Finally, the effects of childhood sexual abuse include sleeping disorders, co-dependency, and may continue to be abused by others even after they leave an abusive environment (Lipovsky & Hanson, 2007). The encounter of child sexual abuse differs between individuals. The seriousness, occurrence, and age of the child, relationship between the child and the offender, degree of support, admission by the perpetrator, active family life, and exact nature of the abuse all affect the type and severity of effects seen in the child victim. It is imperative to mention that no one symptom outline is exclusively to children who have been sexually abused. Furthermore, the majority of ch... ... middle of paper ... ..., H., Taylor, N., & Prentice, K. (2014).
When a child is sexually abused, or physically abused, there are visual effects on the person. Everyone knows the signs of a sexually abused victim but, most people do not recognize or even know the effects of emotional abuse. Emotional abuse is the hidden scars; the scars that people do not see that can cause a lifetime of abuse. These invisible scars can affect a person’s development from childhood through adolescence to adulthood, as an individual struggles to accept their self. Emotional abuse negatively impacts an individual’s self-esteem, which in turn can cause depression and substance abuse later in adulthood.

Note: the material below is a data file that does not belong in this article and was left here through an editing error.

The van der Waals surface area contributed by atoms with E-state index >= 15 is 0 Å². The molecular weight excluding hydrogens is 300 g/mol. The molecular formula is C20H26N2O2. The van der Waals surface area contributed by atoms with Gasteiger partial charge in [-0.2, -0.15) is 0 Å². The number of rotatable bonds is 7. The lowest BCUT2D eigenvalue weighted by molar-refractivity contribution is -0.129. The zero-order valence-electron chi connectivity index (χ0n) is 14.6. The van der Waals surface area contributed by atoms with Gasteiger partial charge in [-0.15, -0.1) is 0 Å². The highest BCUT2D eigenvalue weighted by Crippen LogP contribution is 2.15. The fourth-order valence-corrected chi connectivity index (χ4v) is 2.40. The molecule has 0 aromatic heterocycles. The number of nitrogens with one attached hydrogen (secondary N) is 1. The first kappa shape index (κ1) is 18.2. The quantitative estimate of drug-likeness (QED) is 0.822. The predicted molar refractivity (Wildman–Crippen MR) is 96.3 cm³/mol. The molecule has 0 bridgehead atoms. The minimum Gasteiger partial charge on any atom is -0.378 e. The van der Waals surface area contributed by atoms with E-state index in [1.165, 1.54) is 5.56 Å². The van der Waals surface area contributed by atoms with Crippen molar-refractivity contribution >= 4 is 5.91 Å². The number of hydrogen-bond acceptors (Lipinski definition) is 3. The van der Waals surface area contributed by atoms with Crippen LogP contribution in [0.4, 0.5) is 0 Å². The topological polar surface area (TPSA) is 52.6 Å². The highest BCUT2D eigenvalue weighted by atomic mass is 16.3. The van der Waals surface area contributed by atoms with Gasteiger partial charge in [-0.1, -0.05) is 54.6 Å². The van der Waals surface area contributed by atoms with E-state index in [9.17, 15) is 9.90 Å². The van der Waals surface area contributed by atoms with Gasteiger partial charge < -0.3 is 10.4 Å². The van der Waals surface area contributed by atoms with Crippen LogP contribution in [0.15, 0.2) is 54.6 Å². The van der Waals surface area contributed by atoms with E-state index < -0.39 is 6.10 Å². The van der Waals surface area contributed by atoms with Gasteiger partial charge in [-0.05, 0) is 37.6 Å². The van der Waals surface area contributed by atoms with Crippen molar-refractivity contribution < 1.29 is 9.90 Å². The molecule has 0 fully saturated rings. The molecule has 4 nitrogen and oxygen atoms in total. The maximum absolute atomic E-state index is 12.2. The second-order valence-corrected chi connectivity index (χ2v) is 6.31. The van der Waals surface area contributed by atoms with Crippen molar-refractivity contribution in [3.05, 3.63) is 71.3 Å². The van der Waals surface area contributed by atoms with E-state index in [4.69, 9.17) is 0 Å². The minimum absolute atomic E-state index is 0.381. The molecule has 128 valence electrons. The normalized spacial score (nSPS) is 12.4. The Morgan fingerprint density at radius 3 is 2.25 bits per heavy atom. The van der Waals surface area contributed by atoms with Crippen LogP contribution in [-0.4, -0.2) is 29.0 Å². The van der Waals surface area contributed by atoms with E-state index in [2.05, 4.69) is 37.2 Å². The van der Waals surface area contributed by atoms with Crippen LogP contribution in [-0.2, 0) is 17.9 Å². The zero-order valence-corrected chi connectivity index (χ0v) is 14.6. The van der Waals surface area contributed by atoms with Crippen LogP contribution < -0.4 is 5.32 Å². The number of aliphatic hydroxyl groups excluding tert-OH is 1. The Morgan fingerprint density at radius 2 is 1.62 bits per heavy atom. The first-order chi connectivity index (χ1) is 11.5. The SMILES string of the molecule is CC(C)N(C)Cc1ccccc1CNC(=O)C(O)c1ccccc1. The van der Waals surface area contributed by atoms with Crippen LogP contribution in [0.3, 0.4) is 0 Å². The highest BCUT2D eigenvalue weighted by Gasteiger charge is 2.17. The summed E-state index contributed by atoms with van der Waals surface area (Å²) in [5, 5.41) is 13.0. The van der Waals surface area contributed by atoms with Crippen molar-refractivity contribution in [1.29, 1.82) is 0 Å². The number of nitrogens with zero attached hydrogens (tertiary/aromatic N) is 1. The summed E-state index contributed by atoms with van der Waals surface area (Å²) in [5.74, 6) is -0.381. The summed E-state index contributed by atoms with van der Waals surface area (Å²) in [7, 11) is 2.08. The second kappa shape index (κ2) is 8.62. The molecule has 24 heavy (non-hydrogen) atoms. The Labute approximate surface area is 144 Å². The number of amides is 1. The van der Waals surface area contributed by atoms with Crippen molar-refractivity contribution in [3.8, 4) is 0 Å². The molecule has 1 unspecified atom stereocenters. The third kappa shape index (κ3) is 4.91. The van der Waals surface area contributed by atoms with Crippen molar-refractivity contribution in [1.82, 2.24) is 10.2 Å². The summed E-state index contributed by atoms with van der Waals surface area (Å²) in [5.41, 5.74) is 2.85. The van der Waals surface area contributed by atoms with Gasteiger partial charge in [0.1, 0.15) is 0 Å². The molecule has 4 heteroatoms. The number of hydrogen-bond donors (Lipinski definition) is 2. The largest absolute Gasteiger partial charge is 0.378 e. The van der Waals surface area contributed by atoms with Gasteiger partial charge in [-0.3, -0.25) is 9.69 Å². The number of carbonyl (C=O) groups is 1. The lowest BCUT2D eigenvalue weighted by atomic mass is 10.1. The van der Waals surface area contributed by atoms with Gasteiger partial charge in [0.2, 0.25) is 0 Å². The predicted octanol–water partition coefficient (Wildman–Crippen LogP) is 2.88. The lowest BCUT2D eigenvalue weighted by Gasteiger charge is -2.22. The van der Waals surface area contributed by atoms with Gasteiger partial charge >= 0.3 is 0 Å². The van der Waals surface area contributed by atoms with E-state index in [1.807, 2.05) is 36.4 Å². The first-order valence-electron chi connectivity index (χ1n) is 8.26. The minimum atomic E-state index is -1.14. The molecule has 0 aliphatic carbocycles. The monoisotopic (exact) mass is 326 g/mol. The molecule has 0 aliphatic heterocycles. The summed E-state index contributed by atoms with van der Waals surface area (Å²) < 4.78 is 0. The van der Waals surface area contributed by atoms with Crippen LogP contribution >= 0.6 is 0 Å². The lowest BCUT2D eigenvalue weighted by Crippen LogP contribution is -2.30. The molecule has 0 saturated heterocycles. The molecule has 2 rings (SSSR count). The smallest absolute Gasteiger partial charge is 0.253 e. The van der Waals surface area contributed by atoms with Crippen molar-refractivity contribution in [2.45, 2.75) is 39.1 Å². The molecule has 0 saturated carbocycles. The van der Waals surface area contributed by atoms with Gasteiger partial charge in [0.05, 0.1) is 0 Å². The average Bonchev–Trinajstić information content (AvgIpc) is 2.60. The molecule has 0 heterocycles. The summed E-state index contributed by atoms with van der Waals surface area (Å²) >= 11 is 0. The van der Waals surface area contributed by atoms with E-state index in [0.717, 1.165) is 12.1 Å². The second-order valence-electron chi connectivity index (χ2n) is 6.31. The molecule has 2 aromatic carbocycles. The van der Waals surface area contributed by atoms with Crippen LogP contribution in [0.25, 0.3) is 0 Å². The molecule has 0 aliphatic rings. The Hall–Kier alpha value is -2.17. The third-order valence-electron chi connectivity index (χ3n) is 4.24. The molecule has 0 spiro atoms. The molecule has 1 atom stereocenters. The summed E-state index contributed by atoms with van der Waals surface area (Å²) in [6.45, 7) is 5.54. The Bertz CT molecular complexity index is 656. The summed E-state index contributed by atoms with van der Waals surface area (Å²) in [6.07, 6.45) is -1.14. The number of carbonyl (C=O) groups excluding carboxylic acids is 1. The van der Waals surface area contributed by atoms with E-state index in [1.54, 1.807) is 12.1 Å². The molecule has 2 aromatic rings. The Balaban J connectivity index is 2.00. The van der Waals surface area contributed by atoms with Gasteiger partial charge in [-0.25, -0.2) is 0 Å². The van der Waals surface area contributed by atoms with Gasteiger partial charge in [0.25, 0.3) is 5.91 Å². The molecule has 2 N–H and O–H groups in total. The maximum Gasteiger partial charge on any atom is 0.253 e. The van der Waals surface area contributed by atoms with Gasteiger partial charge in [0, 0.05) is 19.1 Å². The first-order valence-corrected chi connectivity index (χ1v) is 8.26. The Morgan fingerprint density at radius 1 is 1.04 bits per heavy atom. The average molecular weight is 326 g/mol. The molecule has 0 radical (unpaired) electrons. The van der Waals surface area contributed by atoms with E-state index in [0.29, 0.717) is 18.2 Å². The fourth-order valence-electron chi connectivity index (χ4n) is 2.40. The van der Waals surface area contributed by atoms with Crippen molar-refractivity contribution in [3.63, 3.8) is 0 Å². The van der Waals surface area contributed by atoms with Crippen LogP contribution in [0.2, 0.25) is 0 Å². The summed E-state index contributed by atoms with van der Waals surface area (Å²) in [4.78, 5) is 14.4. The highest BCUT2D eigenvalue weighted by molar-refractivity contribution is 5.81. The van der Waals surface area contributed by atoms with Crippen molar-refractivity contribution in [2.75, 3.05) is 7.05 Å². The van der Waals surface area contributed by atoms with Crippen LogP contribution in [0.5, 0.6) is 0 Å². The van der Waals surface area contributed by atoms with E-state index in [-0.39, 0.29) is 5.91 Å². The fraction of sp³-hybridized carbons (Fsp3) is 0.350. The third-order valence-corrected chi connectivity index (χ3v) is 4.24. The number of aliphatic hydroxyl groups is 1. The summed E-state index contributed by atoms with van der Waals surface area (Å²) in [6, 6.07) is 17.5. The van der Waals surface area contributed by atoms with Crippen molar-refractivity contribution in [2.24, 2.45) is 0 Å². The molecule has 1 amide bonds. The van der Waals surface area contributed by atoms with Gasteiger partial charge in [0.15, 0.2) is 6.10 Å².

Child abuse has been found to have bad effects on the lives of the abused victims. Psychology shows that children who are physically abused tend to develop some aggressive behaviors towards themselves and their surroundings, and children who suffer from emotional abuse tend to build unhealthy relationship in their adulthood. Many children grow up with no proper care from parents and this can make them dangerous to themselves and the society. The purpose of this essay is to explain the problems the abused victims are faced with and how child maltreatment can be prevented. Research performed by some authors has also shown that children who are abused have the tendency of becoming abusive parents themselves.